2020 Toyota Corolla vs. 2019 Chevrolet Cruze

Detailed Review, Specifications & Comparison

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Safety

For enhanced safety, the front seat shoulder belts of the Toyota Corolla are height-adjustable to accommodate a wide variety of driver and passenger heights. A better fit can prevent injuries and the increased comfort also encourages passengers to buckle up. The Chevrolet Cruze doesn’t offer height-adjustable seat belts.

The Corolla has standard Whiplash Injury Lessening Seats, which use a specially designed seat to protect the driver and front passenger from whiplash. During a rear-end collision, the Whiplash Injury Lessening Seats system allows the backrest to travel backwards to cushion the occupants and the headrests move forward to prevent neck and spine injuries. The Cruze doesn’t offer a whiplash protection system.

The Corolla has a standard Secondary Collision Brake, which automatically applies the brakes in the event of a crash to help prevent secondary collisions and prevent further injuries. The Cruze doesn’t offer a post collision braking system: in the event of a collision that triggers the airbags, more collisions are possible without the protection of airbags that may have already deployed.

The Corolla’s driver alert monitor detects an inattentive driver then sounds a warning and suggests a break. According to the NHTSA, drivers who fall asleep cause about 100,000 crashes and 1500 deaths a year. The Cruze doesn’t offer a driver alert monitor.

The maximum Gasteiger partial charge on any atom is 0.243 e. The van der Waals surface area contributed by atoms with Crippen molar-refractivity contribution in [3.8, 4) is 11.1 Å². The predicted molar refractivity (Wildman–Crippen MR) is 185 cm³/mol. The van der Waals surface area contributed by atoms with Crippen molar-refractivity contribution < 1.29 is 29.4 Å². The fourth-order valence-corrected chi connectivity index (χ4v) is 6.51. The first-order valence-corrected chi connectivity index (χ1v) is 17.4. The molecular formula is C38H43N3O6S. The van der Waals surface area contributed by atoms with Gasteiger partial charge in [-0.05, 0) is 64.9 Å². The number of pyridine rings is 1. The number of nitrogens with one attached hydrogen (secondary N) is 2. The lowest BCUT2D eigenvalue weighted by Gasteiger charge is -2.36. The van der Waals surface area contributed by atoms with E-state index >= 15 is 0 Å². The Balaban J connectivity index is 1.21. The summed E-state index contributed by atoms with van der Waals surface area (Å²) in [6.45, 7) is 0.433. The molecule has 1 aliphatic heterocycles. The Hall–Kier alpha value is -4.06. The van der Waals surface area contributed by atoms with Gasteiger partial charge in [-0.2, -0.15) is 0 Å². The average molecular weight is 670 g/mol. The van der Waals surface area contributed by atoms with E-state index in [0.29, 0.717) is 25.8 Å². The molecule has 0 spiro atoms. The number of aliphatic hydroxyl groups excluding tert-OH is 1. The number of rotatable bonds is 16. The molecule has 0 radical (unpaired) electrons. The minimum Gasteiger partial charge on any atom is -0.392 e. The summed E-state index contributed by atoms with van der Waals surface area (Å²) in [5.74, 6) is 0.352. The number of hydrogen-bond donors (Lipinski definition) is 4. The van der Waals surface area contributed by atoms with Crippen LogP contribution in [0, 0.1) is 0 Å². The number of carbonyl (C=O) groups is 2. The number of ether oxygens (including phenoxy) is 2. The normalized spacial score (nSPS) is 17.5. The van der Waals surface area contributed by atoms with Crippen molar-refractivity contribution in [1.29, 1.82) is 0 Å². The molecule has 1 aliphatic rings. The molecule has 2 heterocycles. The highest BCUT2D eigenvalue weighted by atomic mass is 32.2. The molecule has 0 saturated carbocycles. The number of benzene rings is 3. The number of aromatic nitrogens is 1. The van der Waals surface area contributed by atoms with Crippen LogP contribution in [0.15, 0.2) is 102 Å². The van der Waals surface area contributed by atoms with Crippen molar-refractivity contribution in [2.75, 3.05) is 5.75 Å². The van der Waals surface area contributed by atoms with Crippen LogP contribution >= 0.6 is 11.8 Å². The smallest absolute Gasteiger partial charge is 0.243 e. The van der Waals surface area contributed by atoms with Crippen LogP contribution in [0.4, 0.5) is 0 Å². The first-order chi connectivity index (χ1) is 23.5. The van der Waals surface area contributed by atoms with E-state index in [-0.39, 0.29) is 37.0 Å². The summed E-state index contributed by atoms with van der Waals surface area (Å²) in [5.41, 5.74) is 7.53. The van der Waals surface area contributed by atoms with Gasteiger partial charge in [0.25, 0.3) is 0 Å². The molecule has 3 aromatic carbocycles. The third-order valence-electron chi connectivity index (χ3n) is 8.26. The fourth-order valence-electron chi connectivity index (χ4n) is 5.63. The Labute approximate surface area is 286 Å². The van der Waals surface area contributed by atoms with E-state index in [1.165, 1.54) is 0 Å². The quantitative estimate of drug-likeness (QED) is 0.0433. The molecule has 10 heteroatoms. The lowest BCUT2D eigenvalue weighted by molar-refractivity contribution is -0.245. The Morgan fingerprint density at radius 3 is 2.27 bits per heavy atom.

Both the Corolla and the Cruze have standard driver and passenger frontal airbags, front side-impact airbags, driver knee airbags, side-impact head airbags, front seatbelt pretensioners, front wheel drive, plastic fuel tanks, four-wheel antilock brakes, traction control, electronic stability systems to prevent skidding, daytime running lights, rearview cameras and available blind spot warning systems.

Warranty

The Corolla’s corrosion warranty is unlimited miles longer than the Cruze’s (unlimited vs. 100,000 miles).

Toyota pays for scheduled maintenance on the Corolla for 2 years and 25000 miles. Toyota will pay for oil changes, lubrication and any other required maintenance. Chevrolet only pays for the first scheduled maintenance visit on the Cruze.

Reliability

J.D. Power and Associates rated the Corolla first among compact cars in their 2018 Initial Quality Study. The Cruze was rated second.

J.D. Power and Associates’ 2019 survey of the owners of three-year-old vehicles provides the long-term dependability statistics that show that Toyota vehicles are more reliable than Chevrolet vehicles. J.D. Power ranks Toyota second in reliability, above the industry average. With 7 more problems per 100 vehicles, Chevrolet is ranked fourth.

From surveys of all its subscribers, Consumer Reports’ December 2018 Auto Issue reports that Toyota vehicles are more reliable than Chevrolet vehicles. Consumer Reports ranks Toyota second in reliability. Chevrolet is ranked 23rd.

Engine

The Corolla SE/XSE’s standard 2.0 DOHC 4 cyl. produces 16 more horsepower (169 vs. 153) than the Cruze’s 1.4 turbo 4 cyl.

Fuel Economy and Range

On the EPA test cycle the Corolla gets better fuel mileage than the Cruze Sedan:

 

 

 

MPG

Corolla

 

Auto

SE 2.0 DOHC 4 cyl.

31 city/40 hwy

 

 

XSE 2.0 DOHC 4 cyl.

31 city/38 hwy

Cruze Sedan

 

Auto

1.4 turbo 4 cyl.

30 city/38 hwy

 

 

Premier 1.4 turbo 4 cyl.

28 city/38 hwy

Transmission